With its latest firmware, Sony allows you to add your own M.2 SSD to the PlayStation 5 to supplement the console's internal storage. Once you install an NVMe SSD in your PS5, you can use the additional space for games and media files. But do you need to add a heatsink as Sony recommends? We'll answer this question in detail below, but in short, you may be able to do without it.
Given that the PS5's internal storage space is restricted to 825GB, with a notable amount already taken up by the operating system, you might reach the storage limits with only a few games installed. Adding a fast NVMe drive, preferably one of the best SSDs, solves this problem, and you won't have to worry about more space unless you want to have dozens of titles installed on your console.
You cannot install just any M.2 NVMe SSD in the PS5. There are some restrictions and, above all, you have to make sure that you are on the latest firmware or else the console won't boot! So first, update the firmware and then install the SSD.
The NVMe SSD that you will buy for your PS5 should be compatible with the PCIe 4.0 interface, and its capacity must be in the 250 GB - 4 TB range. The larger capacity drive you get, the better, but we believe that the sweet spot is 1TB. The most critical factor is the sequential read speed. Sony recommends the drive to have 5,500MB/s, or faster is speeds.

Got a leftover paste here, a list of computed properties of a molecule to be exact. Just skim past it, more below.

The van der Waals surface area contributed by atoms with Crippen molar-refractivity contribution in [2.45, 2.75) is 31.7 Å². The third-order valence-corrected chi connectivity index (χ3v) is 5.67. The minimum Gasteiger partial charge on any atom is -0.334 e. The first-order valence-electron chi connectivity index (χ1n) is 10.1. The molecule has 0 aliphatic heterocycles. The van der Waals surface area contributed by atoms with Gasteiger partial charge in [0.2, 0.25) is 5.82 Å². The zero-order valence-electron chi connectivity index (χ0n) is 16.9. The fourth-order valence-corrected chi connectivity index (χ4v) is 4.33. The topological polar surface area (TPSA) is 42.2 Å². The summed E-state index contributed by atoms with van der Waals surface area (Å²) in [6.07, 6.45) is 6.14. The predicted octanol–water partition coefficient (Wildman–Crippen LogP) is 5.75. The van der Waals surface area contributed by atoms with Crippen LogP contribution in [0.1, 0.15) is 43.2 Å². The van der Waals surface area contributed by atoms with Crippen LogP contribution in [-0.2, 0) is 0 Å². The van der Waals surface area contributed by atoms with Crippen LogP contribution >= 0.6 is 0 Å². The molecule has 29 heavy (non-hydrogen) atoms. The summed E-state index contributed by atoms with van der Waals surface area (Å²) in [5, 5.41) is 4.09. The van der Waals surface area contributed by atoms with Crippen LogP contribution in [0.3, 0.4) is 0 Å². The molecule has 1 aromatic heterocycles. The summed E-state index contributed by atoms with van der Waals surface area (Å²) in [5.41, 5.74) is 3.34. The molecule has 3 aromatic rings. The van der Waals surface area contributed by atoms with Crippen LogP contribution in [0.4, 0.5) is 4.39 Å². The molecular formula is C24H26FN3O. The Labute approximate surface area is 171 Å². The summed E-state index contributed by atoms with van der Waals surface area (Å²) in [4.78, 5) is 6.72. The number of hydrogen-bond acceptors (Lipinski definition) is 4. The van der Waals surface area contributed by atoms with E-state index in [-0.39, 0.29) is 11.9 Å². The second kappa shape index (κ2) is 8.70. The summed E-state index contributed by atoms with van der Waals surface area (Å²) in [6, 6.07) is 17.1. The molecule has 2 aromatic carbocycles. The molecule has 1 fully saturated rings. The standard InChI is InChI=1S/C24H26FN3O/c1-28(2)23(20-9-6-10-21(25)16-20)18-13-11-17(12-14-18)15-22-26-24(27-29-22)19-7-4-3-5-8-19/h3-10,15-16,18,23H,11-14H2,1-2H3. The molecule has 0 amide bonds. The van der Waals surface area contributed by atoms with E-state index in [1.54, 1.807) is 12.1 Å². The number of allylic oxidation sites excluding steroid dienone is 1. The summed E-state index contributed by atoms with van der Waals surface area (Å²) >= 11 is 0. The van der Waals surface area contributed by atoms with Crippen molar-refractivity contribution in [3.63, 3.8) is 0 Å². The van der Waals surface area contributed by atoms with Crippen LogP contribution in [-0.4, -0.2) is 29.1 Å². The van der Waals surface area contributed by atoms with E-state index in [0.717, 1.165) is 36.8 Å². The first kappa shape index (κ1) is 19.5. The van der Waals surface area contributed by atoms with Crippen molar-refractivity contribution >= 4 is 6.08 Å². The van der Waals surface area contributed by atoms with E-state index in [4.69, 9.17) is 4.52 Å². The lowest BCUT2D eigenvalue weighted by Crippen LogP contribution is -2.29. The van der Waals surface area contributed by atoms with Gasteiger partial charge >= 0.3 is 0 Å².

|Interface||PCI-Express Gen4x4 supported M.2 NVMe SSD (Key M)|
|Storage||250 GB - 4 TB|
|Supported sizes||2230, 2242, 2260, 2280, 22110|
|Size including heat-dissipation mechanism||Width: up to 25 mm Length: 30/40/60/80/110 mm Thickness: up to 11.25 mm|
|Sequential read speed||5,500MB/s or faster is recommended|
|Socket type||Socket 3 (Key M)|
Sony states that the NVMe drive that you will use in your PS5 requires effective heat dissipation, meaning that it has to have a heat sink attached to it. So you can either get a drive that already has a heat sink or save some money by buying a normal NVMe drive and a third-party heat sink and install it on your own.
But is it really necessary to use a heat sink? And given the restricted dimensions, especially in height, of the M.2 slot compartment in the PS5, should we install the cover, or can we do without it?
Sony puts a limitation on the height of the heat sink that the NVMe drive has and also instructs you to screw on the port cover, which goes over the slot. But is a heat sink really necessary and does the cover help or hurt? We had to find out.